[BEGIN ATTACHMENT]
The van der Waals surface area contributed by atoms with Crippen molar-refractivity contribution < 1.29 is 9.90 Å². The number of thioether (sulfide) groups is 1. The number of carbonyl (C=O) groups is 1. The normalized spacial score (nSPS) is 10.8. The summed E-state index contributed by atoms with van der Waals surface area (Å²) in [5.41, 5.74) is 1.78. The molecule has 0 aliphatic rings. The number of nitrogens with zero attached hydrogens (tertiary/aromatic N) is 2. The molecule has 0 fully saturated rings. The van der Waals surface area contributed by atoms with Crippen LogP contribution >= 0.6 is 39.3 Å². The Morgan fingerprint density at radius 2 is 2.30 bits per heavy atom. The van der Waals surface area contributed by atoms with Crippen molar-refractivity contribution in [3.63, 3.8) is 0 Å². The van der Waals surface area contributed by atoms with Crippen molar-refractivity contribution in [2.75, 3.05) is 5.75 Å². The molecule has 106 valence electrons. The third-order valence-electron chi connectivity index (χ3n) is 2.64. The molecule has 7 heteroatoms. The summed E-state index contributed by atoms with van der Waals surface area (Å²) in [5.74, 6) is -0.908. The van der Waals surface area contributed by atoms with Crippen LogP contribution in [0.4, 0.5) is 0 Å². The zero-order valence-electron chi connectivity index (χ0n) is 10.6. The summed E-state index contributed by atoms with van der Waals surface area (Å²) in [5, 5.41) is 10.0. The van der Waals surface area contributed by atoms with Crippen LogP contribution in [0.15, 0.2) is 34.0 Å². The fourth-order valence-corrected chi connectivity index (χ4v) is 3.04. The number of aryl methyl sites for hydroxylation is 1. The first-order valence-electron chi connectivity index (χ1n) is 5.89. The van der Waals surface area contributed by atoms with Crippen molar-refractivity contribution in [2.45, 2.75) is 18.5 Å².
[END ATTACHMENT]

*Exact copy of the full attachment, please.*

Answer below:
The van der Waals surface area contributed by atoms with Crippen molar-refractivity contribution < 1.29 is 9.90 Å². The number of thioether (sulfide) groups is 1. The number of carbonyl (C=O) groups is 1. The normalized spacial score (nSPS) is 10.8. The summed E-state index contributed by atoms with van der Waals surface area (Å²) in [5.41, 5.74) is 1.78. The molecule has 0 aliphatic rings. The number of nitrogens with zero attached hydrogens (tertiary/aromatic N) is 2. The molecule has 0 fully saturated rings. The van der Waals surface area contributed by atoms with Crippen LogP contribution >= 0.6 is 39.3 Å². The Morgan fingerprint density at radius 2 is 2.30 bits per heavy atom. The van der Waals surface area contributed by atoms with Crippen molar-refractivity contribution in [3.63, 3.8) is 0 Å². The van der Waals surface area contributed by atoms with Crippen molar-refractivity contribution in [2.75, 3.05) is 5.75 Å². The molecule has 106 valence electrons. The third-order valence-electron chi connectivity index (χ3n) is 2.64. The molecule has 7 heteroatoms. The summed E-state index contributed by atoms with van der Waals surface area (Å²) in [5.74, 6) is -0.908. The van der Waals surface area contributed by atoms with Crippen LogP contribution in [0.4, 0.5) is 0 Å². The zero-order valence-electron chi connectivity index (χ0n) is 10.6. The summed E-state index contributed by atoms with van der Waals surface area (Å²) in [5, 5.41) is 10.0. The van der Waals surface area contributed by atoms with Crippen LogP contribution in [0.15, 0.2) is 34.0 Å². The fourth-order valence-corrected chi connectivity index (χ4v) is 3.04. The number of aryl methyl sites for hydroxylation is 1. The first-order valence-electron chi connectivity index (χ1n) is 5.89. The van der Waals surface area contributed by atoms with Crippen molar-refractivity contribution in [2.45, 2.75) is 18.5 Å².